Issue #15567 has been updated by ioquatix (Samuel Williams).


@eregon - thanks for your response.

> Ensure should always be executed no matter the circumstances IMHO, so I don't like to make it conditional with extra syntax.

This isn't about not executing ensure, but allowing user to handle situations like "returned normally" vs "non-standard flow control".

> I think the workaround using a variable set after yield (success = true) is not too bad, and clear enough. And the performance would be fine in this case (i.e. there would be no overhead if the JIT profiles the branch and only one branch is taken, like TruffleRuby).

Personally, I think it's ugly, and I also think it is inefficient. I also don't think it's clearly conveying what the user is trying to do.

The problem is, people write code like this:

```
begin
  ..
ensure
  abnormal_path if $!
end
```

This actually wrong and fails in the case of `throw` wrapped in `catch` as given in the original examples.

It's actually not clear from the code if this is what the user wanted or not. Because you can't express clearly what you are actually interested in.

There should be no overhead when exiting normally in the following situation:

```
begin
  yield
ensure when not return
  return :abnormal
end
```

As soon as you write code like:

```
begin
  yield
  success = true
ensure
  return :abnormal unless success
end
```

you guarantee that the code must pass through the ensure block. But your intention is, only execute this code if the code didn't return normally (or some other flow control).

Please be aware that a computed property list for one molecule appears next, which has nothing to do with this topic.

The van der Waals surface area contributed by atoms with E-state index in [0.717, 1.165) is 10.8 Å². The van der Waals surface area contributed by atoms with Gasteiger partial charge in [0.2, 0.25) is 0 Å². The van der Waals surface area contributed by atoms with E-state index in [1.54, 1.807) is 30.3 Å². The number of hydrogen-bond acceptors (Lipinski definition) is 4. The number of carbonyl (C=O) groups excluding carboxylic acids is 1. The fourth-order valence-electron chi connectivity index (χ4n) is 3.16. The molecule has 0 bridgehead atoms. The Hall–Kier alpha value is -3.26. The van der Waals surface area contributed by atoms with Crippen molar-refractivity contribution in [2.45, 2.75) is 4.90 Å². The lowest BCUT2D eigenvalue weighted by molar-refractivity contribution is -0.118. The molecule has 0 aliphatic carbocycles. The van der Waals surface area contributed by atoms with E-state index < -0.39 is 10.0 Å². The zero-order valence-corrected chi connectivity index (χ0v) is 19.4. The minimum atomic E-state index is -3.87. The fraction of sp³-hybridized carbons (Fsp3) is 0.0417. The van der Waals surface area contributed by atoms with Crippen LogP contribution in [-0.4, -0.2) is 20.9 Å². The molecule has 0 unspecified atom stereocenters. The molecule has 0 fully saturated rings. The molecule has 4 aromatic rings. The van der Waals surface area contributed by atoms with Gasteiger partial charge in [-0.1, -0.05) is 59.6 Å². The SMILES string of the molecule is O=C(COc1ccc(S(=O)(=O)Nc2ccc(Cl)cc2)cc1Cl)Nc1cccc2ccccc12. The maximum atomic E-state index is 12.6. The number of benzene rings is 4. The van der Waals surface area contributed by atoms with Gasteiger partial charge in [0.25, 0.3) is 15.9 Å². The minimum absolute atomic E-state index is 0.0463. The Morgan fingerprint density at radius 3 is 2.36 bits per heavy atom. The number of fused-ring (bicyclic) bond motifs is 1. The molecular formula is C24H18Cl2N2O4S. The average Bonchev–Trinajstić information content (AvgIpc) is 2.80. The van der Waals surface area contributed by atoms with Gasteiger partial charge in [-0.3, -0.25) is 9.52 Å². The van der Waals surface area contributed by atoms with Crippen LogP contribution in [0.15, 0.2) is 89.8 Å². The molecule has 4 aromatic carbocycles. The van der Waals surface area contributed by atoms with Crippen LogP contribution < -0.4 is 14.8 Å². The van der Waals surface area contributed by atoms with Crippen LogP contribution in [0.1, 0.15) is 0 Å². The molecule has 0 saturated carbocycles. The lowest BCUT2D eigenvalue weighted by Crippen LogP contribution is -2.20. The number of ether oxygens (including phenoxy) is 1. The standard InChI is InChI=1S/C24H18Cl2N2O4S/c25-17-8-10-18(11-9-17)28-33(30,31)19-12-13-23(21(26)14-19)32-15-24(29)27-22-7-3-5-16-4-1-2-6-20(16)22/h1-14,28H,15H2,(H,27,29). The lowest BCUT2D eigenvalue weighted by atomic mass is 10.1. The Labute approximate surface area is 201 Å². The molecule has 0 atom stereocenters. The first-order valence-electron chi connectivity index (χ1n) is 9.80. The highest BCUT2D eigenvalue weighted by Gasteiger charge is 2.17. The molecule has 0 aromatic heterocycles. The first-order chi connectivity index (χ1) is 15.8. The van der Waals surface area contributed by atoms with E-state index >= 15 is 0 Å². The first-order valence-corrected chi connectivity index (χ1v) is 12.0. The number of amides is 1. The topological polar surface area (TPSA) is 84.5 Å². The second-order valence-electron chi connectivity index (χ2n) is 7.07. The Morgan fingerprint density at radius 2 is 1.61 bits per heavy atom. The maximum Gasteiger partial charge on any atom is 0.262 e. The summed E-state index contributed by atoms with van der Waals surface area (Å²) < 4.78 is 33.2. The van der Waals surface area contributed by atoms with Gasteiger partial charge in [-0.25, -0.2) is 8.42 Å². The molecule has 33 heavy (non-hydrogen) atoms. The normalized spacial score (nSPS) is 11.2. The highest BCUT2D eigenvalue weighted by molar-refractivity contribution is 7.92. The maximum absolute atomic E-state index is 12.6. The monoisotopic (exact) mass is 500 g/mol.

So, I don't think the argument about always executing ensure holds up - this isn't about changing the semantics of `ensure` but extending it to handle explicitly what people are already doing, albeit probably incorrectly and inefficiently.

----------------------------------------
Feature #15567: Allow ensure to match specific situations
https://bugs.ruby-lang.org/issues/15567#change-76524

* Author: ioquatix (Samuel Williams)
* Status: Open
* Priority: Normal
* Assignee: ioquatix (Samuel Williams)
* Target version: 2.7
----------------------------------------
There are some situations where `rescue Exception` or `ensure` are not sufficient to correctly, efficiently and easily handle abnormal flow control.

Take the following program for example:

```
def doot
	yield
ensure
	# Did the function run to completion?
	return "abnormal" if $!
end

puts doot{throw :foo}
puts doot{raise "Boom"}
puts doot{"Hello World"}

catch(:foo) do
	puts doot{throw :foo}
end
```

Using `rescue Exception` is not sufficient as it is not invoked by `throw`.

Using `ensure` is inefficient because it's triggered every time, even though exceptional case might never happen or happen very infrequently.

I propose some way to limit the scope of the ensure block:

```
def doot
	yield
ensure when raise, throw
	return "abnormal"
end
```

The scope should be one (or more) of `raise`, `throw`, `return`, `next`, `break`, `redo`, `retry` (everything in `enum ruby_tag_type` except all except for `RUBY_TAG_FATAL`).

Additionally, it might be nice to support the inverted pattern, i.e.

```
def doot
	yield
ensure when not return
	return "abnormal"
end
```

Inverted patterns allow user to specify the behaviour without having problems if future scopes are introduced.

`return` in this case matches both explicit and implicit.




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